ByEvan Gottlieb, Juliet Shields
Pages 12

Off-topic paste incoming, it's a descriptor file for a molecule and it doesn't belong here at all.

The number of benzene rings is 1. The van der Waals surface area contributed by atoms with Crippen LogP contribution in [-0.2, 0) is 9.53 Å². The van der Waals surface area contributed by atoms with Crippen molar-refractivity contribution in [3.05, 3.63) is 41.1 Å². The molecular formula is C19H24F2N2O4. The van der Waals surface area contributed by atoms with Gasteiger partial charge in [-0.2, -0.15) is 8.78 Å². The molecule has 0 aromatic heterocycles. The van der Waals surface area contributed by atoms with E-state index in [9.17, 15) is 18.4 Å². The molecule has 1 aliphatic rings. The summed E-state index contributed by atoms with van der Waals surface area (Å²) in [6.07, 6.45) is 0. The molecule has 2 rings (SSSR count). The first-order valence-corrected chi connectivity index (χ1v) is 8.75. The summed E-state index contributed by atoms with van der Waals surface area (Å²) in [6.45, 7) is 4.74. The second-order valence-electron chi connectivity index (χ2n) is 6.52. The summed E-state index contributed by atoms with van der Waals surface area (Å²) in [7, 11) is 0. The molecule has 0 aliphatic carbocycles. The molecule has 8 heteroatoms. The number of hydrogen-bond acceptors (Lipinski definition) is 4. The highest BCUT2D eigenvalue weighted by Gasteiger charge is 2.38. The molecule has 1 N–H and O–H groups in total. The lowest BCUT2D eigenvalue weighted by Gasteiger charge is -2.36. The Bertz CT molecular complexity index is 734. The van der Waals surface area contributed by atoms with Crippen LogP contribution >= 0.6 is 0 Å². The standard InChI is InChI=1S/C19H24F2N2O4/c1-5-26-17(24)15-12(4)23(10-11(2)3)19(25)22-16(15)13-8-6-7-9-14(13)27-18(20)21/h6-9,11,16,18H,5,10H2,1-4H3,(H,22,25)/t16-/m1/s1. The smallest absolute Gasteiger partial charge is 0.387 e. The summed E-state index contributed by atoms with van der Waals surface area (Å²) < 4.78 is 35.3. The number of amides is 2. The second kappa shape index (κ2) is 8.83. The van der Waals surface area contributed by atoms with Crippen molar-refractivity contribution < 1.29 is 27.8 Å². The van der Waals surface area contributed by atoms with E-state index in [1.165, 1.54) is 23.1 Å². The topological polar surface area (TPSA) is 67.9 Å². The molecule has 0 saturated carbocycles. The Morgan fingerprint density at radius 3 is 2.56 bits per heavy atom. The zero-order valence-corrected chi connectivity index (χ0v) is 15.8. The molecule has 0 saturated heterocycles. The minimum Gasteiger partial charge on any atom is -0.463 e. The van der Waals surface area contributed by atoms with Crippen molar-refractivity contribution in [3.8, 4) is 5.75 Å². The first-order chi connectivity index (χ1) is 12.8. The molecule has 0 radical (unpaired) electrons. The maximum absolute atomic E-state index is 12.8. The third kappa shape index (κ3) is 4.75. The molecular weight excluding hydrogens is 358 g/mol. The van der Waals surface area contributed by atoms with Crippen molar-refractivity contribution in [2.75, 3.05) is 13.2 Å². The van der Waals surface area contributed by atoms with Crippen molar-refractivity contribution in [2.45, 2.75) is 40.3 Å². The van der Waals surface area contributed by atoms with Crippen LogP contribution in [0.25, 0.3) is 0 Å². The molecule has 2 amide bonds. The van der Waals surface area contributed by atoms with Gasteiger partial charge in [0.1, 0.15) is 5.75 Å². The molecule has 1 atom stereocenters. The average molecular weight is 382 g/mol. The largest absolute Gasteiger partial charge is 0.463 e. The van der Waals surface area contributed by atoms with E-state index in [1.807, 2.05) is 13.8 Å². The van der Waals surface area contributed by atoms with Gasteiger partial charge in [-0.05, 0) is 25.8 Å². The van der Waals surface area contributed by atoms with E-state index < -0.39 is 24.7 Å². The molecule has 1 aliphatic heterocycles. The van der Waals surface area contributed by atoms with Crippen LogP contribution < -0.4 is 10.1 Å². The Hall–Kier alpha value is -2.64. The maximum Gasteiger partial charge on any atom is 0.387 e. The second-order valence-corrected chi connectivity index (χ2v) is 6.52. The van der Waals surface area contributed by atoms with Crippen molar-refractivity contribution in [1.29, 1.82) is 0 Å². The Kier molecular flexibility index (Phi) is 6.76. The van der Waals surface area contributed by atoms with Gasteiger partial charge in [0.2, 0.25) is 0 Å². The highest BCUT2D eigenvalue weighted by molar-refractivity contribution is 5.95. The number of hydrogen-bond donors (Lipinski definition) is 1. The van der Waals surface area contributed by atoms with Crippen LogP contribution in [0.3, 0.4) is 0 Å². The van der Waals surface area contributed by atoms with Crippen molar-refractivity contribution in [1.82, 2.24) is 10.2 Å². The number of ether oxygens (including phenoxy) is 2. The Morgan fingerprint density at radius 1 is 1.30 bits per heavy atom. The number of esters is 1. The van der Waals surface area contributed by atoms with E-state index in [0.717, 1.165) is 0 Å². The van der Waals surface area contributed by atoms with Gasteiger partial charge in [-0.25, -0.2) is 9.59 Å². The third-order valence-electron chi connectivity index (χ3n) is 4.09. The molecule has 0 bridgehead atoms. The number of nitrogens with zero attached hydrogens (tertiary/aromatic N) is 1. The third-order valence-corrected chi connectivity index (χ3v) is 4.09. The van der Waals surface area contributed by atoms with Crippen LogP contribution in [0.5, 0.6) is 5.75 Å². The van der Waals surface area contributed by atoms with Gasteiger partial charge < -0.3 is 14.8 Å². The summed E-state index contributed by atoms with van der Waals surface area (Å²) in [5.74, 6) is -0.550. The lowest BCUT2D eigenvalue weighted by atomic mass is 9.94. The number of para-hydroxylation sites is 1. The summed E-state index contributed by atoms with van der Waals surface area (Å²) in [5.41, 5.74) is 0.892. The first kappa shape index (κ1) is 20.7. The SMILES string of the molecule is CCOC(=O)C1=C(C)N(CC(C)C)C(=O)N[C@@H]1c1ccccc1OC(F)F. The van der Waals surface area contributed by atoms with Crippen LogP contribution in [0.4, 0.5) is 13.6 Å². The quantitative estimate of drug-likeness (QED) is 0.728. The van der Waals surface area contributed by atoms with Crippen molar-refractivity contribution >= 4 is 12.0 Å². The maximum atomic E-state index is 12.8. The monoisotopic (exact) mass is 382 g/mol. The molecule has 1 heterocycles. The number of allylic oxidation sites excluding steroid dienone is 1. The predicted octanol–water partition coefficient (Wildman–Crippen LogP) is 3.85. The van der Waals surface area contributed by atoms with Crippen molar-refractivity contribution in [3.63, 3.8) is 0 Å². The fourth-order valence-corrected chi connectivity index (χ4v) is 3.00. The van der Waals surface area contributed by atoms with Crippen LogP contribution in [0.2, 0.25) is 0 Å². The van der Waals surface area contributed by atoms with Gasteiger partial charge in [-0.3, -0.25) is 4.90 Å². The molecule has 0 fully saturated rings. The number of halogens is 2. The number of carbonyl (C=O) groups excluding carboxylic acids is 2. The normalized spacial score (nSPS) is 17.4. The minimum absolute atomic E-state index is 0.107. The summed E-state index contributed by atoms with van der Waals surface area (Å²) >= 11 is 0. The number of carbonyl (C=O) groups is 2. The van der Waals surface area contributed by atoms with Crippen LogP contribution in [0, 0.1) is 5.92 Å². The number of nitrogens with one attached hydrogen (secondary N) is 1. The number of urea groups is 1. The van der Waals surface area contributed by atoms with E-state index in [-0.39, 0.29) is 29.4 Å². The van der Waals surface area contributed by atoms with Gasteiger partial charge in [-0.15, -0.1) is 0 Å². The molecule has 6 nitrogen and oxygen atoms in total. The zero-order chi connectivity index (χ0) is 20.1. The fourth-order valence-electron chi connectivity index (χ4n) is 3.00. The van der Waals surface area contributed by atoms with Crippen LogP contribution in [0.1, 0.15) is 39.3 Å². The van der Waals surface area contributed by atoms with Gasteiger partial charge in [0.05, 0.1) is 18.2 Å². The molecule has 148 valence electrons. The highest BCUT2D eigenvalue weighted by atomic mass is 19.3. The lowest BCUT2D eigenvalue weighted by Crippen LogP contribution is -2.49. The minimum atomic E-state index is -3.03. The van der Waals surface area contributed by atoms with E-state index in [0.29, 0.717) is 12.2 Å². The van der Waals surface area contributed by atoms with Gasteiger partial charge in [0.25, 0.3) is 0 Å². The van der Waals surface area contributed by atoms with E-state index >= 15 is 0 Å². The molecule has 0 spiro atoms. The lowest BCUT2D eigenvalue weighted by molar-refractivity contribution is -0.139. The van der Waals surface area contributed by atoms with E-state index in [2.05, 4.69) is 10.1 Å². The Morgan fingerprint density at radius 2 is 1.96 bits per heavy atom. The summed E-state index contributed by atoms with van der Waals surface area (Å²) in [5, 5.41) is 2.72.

The prose pastoral, intrigued with rural burial practices, funerals, and mourning rituals, became one of graveyard literature's many updated vehicles, beginning in the 1810s and 1820s. Churchyard-centered prose pastorals flourished because of the churchyard's potent associations with ways of life and death that were vanishing and because churchyards themselves appeared to be threatened. Changes in burial arrangements and in attitudes toward death came about more slowly in the country: that was one reason for returns to rural churchyard scenes in the prose pastoral. Living near the churchyard, then, spiritually and physically this, according to Bowles, is English tradition, the purest manifestation of English character. At the same time, it offered palliatives, including preservationist sympathy expressed in the reading act itself and an encouragement to enshrine remnants of idealized England for the purposes of memory and heritage tourism. Regardless of locality, readers and writers could claim the literary dead, which meant drawing on, appropriating, and situating oneself within a literary tradition.